As a pioneer in Kodachrome, Miller did a lot of color fashion photography in the 1940s, and "Women in Hats" collects a fascinating sub-stratum of lush, cheerful close-ups of models in millinery, some of them absurdly dated (a woman in a fake-fruited hat peering out from the window of a canary yellow DeSoto), others timelessly chic, still others wonderful curiosities (there's Norma Jeane again, in a plaid shirt, smilingly baiting a fishhook while wearing a red cap festooned with fly-fishing lures). A proto-camp celebration of a more innocent America, "Women in Hats" is a likely source of meticulous period detail for the current TV series "Mad Men," about ad men in mid-century New York, although there's not a hint of irony in Miller's loving gaze.

"Freeway," however, is a different (though still without a touch of irony) story, as Miller broke from his color studio work to chronicle the construction of L.A.'s Hollywood Freeway, with its new world of multi-level interchanges and vast swaths of highway cutting through what had been a slower matrix of city streets and urban/suburban development. Between 1948 and 1953, Miller shot more than a hundred black-and-white negatives of the freeway with his 4 x 5 Graflex view camera, and he did so purely for himself. "The freeway was the greatest idea to me," he writes now. "I felt I had to photograph the process…I thought, 'My God, this is how people must have felt when they first saw the cathedrals in Europe.'

Miller's delight in the process may seem quaint to us now that those freeways have come to symbolize all the choking excess of the American Dream, but to his generation of speed-smitten Los Angeles drivers, the freeway was The Future. Miller took care to capture strong, pure images of transformation, of curving concrete forms rising in rhythmic confluence in the flawless California sunlight (one shot neatly captures L.A.'s architecturally distinctive City Hall in the distance). The result is a portfolio of modernist images that certainly rivals the more skeptical chroniclings of Brett Weston and other, more noted photographers of American change. But Miller was hardly brooding. Like all of his work, Miller's "Freeway" is an unselfconscious labor of love, of belief in subject married to sheer technical command.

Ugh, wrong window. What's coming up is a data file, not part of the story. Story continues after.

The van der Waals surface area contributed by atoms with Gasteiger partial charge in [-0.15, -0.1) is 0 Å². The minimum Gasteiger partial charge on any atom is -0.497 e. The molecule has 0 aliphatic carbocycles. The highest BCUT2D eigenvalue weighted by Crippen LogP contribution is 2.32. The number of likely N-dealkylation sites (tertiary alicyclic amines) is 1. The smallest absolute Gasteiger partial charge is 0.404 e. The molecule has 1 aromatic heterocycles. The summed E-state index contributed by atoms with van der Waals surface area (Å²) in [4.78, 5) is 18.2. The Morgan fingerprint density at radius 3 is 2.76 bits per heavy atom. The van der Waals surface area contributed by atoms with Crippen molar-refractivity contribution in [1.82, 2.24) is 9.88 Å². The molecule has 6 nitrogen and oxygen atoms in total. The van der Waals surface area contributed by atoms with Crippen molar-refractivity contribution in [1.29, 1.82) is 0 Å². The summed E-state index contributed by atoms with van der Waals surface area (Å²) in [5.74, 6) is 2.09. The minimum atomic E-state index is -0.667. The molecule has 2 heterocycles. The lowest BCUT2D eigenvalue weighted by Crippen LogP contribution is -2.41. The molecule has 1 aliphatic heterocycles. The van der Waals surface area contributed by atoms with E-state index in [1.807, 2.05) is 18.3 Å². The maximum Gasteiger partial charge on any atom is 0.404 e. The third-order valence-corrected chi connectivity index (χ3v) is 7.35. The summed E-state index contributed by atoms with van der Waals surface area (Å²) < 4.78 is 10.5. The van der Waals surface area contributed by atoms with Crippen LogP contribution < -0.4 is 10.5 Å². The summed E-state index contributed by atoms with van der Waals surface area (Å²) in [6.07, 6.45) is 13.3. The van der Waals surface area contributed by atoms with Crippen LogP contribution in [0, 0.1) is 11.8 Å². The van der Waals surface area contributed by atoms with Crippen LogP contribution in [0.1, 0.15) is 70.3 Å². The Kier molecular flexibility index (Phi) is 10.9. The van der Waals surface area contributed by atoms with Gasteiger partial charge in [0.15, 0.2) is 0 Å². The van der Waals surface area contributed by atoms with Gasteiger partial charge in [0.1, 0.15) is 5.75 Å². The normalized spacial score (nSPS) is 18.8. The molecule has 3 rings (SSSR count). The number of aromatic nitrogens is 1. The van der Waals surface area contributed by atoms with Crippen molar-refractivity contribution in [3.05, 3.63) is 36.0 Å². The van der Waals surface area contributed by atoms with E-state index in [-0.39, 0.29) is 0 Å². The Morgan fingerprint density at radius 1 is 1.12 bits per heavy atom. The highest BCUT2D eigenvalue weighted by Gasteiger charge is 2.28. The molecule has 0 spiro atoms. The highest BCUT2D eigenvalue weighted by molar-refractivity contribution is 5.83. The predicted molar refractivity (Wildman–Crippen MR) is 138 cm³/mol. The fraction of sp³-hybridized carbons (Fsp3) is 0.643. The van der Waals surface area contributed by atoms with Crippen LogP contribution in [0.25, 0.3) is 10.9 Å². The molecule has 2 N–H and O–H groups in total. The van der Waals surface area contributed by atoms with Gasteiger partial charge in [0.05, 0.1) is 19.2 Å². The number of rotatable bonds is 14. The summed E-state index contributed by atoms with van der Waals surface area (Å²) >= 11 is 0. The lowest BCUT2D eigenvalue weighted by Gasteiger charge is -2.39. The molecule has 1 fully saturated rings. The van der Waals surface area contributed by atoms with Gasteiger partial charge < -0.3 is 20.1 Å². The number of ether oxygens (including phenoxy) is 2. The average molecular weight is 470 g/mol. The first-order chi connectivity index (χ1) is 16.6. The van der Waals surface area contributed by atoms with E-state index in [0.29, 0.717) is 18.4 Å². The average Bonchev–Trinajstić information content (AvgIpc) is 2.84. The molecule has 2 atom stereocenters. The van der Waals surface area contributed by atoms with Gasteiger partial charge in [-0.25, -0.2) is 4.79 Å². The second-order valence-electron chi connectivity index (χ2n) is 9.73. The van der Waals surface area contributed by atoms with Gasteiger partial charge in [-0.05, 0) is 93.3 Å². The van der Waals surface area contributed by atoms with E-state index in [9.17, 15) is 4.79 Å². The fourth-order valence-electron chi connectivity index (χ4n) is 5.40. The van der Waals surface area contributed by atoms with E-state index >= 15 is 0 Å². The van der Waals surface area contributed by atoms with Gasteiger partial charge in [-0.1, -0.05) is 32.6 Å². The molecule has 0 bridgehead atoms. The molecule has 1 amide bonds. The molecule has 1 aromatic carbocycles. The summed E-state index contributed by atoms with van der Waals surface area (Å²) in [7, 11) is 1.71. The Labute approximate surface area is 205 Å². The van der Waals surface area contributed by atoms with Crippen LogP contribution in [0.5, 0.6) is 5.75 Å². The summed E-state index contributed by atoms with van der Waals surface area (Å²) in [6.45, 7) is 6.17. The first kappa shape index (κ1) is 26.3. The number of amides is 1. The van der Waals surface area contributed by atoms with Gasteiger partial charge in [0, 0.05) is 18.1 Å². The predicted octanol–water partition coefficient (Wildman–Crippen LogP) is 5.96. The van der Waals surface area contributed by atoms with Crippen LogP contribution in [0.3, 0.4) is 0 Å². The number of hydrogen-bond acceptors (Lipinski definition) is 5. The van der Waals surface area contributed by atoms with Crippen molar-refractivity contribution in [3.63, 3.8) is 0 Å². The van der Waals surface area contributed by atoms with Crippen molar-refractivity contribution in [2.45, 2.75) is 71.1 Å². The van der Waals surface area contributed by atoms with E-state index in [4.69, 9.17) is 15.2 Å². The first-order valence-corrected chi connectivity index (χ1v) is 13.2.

This book is a superb catalogue marking a recent exhibition of Beato photographs at the University of New Hampshire's Museum of Art, in Durham, which ended in December 2011. Drawn entirely from the collection of New York's Tom Burnett (who worked with guest curator Eleanor Hight, of the university), some 35 albumen silver prints, many of them beautifully and subtly hand-colored by Beato, are on display here. They focus on Beato's Japanese period, which flowered in 1867-68 with many now-classic views of temples, domestic architecture, samurai, geisha, and landscapes, all infused with a striking formality and sense of scale. Beato (1932-1909) never failed to include the human figure in his naturalistic images, which convey the complex integration of Japanese structures in their rustic settings. Meanwhile, his hand-colored portraits captured such expressive detail that the men, women, peasants and warriors seem truly alive to us, like characters of epic cinema.